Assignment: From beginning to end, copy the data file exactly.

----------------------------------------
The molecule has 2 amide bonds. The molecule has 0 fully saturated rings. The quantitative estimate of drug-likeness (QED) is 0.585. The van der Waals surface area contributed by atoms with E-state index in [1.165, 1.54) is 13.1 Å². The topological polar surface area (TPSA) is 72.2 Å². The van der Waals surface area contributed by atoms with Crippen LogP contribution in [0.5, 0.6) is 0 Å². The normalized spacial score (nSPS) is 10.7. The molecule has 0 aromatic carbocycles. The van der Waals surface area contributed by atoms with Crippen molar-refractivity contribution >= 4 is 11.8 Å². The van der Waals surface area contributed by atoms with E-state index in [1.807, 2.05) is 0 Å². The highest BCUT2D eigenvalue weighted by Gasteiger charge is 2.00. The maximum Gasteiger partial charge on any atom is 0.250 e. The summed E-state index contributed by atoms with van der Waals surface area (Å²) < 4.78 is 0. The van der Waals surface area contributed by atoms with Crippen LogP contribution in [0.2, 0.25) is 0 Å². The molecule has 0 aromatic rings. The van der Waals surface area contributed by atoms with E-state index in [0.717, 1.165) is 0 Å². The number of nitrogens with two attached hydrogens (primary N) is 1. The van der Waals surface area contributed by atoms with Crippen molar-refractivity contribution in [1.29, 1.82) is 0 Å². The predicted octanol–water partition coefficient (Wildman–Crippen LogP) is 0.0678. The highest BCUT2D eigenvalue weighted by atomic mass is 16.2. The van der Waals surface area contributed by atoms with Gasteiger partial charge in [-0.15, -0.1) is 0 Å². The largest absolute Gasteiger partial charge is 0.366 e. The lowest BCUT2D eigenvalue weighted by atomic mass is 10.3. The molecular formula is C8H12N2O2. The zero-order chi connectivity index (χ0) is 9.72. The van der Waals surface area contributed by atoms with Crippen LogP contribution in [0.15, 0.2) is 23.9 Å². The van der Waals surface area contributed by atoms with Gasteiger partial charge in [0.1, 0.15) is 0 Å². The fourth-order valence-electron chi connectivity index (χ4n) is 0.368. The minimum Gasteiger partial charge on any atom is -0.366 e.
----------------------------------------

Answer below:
The molecule has 2 amide bonds. The molecule has 0 fully saturated rings. The quantitative estimate of drug-likeness (QED) is 0.585. The van der Waals surface area contributed by atoms with E-state index in [1.165, 1.54) is 13.1 Å². The topological polar surface area (TPSA) is 72.2 Å². The van der Waals surface area contributed by atoms with Crippen LogP contribution in [0.5, 0.6) is 0 Å². The normalized spacial score (nSPS) is 10.7. The molecule has 0 aromatic carbocycles. The van der Waals surface area contributed by atoms with Crippen molar-refractivity contribution >= 4 is 11.8 Å². The van der Waals surface area contributed by atoms with E-state index in [1.807, 2.05) is 0 Å². The highest BCUT2D eigenvalue weighted by Gasteiger charge is 2.00. The maximum Gasteiger partial charge on any atom is 0.250 e. The summed E-state index contributed by atoms with van der Waals surface area (Å²) < 4.78 is 0. The van der Waals surface area contributed by atoms with Crippen LogP contribution in [0.2, 0.25) is 0 Å². The molecule has 0 aromatic rings. The van der Waals surface area contributed by atoms with E-state index in [0.717, 1.165) is 0 Å². The number of nitrogens with two attached hydrogens (primary N) is 1. The van der Waals surface area contributed by atoms with Crippen molar-refractivity contribution in [1.29, 1.82) is 0 Å². The predicted octanol–water partition coefficient (Wildman–Crippen LogP) is 0.0678. The highest BCUT2D eigenvalue weighted by atomic mass is 16.2. The van der Waals surface area contributed by atoms with Gasteiger partial charge in [-0.15, -0.1) is 0 Å². The largest absolute Gasteiger partial charge is 0.366 e. The lowest BCUT2D eigenvalue weighted by atomic mass is 10.3. The molecular formula is C8H12N2O2. The zero-order chi connectivity index (χ0) is 9.72. The van der Waals surface area contributed by atoms with Crippen LogP contribution in [0.15, 0.2) is 23.9 Å². The van der Waals surface area contributed by atoms with Gasteiger partial charge in [0.1, 0.15) is 0 Å². The fourth-order valence-electron chi connectivity index (χ4n) is 0.368. The minimum Gasteiger partial charge on any atom is -0.366 e.